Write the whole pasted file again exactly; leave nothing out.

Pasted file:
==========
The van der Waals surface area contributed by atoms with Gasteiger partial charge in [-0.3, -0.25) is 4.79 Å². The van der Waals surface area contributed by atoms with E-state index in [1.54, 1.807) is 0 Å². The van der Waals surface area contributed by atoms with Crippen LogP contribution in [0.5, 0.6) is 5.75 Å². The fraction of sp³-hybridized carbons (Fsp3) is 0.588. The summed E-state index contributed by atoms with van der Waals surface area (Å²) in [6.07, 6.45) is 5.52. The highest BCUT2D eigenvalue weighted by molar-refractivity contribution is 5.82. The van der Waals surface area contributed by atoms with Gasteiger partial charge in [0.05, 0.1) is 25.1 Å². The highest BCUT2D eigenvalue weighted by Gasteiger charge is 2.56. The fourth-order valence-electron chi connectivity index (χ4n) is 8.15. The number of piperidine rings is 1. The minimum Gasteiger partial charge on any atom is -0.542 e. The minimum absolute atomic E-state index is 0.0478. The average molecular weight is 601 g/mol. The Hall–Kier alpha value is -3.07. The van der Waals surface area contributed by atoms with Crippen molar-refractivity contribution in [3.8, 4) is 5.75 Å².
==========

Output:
The van der Waals surface area contributed by atoms with Gasteiger partial charge in [-0.3, -0.25) is 4.79 Å². The van der Waals surface area contributed by atoms with E-state index in [1.54, 1.807) is 0 Å². The van der Waals surface area contributed by atoms with Crippen LogP contribution in [0.5, 0.6) is 5.75 Å². The fraction of sp³-hybridized carbons (Fsp3) is 0.588. The summed E-state index contributed by atoms with van der Waals surface area (Å²) in [6.07, 6.45) is 5.52. The highest BCUT2D eigenvalue weighted by molar-refractivity contribution is 5.82. The van der Waals surface area contributed by atoms with Gasteiger partial charge in [0.05, 0.1) is 25.1 Å². The highest BCUT2D eigenvalue weighted by Gasteiger charge is 2.56. The fourth-order valence-electron chi connectivity index (χ4n) is 8.15. The number of piperidine rings is 1. The minimum Gasteiger partial charge on any atom is -0.542 e. The minimum absolute atomic E-state index is 0.0478. The average molecular weight is 601 g/mol. The Hall–Kier alpha value is -3.07. The van der Waals surface area contributed by atoms with Crippen molar-refractivity contribution in [3.8, 4) is 5.75 Å².